Full-text · Article · Nov 2015 · Open Journal of Psychiatry
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    • "Okazuje się, że poprawa funkcjonowania pacjentów z dużą depresją nie następuje równoczasowo z redukcją objawów chorobowych. Stwierdzono, że około 60% pacjentów z depresją po roku od zakończenia farmakoterapii nadal wykazuje co najmniej umiarkowane upośledzenie funkcjonowania zawodowego [44]. Dużą rolę w poprawie zawodowego funkcjonowania pacjentów dotkniętych zaburzeniami depresyjnymi odgrywają programy wsparcia. "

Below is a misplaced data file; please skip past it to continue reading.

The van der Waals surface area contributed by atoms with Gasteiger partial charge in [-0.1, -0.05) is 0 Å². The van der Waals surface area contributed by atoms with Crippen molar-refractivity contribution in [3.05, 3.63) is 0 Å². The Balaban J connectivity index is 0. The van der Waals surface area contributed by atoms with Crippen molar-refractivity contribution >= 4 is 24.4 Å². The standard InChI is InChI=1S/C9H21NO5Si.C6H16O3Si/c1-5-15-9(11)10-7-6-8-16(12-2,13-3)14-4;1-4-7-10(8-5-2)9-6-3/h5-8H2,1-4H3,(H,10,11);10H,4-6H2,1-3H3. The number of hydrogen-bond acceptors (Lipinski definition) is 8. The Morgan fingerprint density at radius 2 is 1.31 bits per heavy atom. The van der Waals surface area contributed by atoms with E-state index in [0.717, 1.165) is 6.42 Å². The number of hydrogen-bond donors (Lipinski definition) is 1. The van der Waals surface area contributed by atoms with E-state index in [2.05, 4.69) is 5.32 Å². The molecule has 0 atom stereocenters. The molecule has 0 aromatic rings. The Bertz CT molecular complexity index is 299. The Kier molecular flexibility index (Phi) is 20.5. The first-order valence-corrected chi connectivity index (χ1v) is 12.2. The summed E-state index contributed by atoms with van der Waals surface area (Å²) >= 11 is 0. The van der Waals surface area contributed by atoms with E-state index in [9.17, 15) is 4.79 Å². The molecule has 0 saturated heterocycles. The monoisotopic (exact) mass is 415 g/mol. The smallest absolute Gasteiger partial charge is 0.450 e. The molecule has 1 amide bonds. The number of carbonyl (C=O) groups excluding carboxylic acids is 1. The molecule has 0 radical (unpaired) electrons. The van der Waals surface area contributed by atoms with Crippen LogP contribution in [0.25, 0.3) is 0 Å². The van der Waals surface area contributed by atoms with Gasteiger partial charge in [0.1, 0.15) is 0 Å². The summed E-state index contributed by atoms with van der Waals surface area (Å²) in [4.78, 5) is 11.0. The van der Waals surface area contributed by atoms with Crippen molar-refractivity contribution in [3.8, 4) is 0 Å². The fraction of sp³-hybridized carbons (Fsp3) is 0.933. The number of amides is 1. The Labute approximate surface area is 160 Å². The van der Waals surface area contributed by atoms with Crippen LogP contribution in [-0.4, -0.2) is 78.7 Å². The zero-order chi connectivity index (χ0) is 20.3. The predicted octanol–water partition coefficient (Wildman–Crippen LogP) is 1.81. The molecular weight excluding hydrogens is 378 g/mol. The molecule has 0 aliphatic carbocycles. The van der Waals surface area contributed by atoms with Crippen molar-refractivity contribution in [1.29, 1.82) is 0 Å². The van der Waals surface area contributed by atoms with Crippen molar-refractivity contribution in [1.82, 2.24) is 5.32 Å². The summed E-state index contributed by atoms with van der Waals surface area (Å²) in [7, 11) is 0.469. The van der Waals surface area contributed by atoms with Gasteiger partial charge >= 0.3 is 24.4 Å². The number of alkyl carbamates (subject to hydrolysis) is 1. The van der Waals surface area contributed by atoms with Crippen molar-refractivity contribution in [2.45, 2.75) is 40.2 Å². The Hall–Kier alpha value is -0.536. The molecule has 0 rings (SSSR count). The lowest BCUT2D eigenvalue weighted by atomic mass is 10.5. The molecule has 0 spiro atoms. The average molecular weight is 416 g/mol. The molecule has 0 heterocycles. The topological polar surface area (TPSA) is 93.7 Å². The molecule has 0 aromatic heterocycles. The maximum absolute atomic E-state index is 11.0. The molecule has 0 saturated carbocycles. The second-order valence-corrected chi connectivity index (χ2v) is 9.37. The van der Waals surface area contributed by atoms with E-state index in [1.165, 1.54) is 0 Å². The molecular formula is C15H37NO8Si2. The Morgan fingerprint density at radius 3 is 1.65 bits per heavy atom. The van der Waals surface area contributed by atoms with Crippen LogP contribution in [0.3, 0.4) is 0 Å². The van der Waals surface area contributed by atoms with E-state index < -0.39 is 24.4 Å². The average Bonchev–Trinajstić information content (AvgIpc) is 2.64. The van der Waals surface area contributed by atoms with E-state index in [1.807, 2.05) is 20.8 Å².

[Show abstract] [Hide abstract] ABSTRACT: In Poland patients with psychiatric problems form a large group; in 2010 there were almost 1.5 million people for whom outpatient psychiatric care was provided, whereas approximately 200 thousand ill individuals were treated in 24-h psychiatric wards. Only 17% of the mentally disabled are professionally active. The results of many researches show that despite the detrimental influence of mental disorders on the employment (e.g., lower productivity, absenteeism, presenteism, increased risk of accidents at the workplace), professional activity can play a key role in the7stabilization of the mental state, it can also help in disease recovery. People with mental disorders are a social group that is at the higher risk of exclusion from the job market. The opinion prevailing among employers is that mentally ill individuals have decreased ability to conduct professional activity, and social attitudes towards them tend to be based on marking and stigmatizing. This review tackles the advantages of working during the illness, barriers which people with mental disorders face on the job market when they want to either start or continue work, and professional functioning of people with diagnosed depression (e.g., affective disorders) and schizophrenia (representing psychotic disorders). The analysis of existing data show that to improve the situation of mentally ill people present on the job market close cooperation between the representatives of various medical specializations is necessary, as well as their active participation in the process of social and professional rehabilitation of people affected by mental disorders.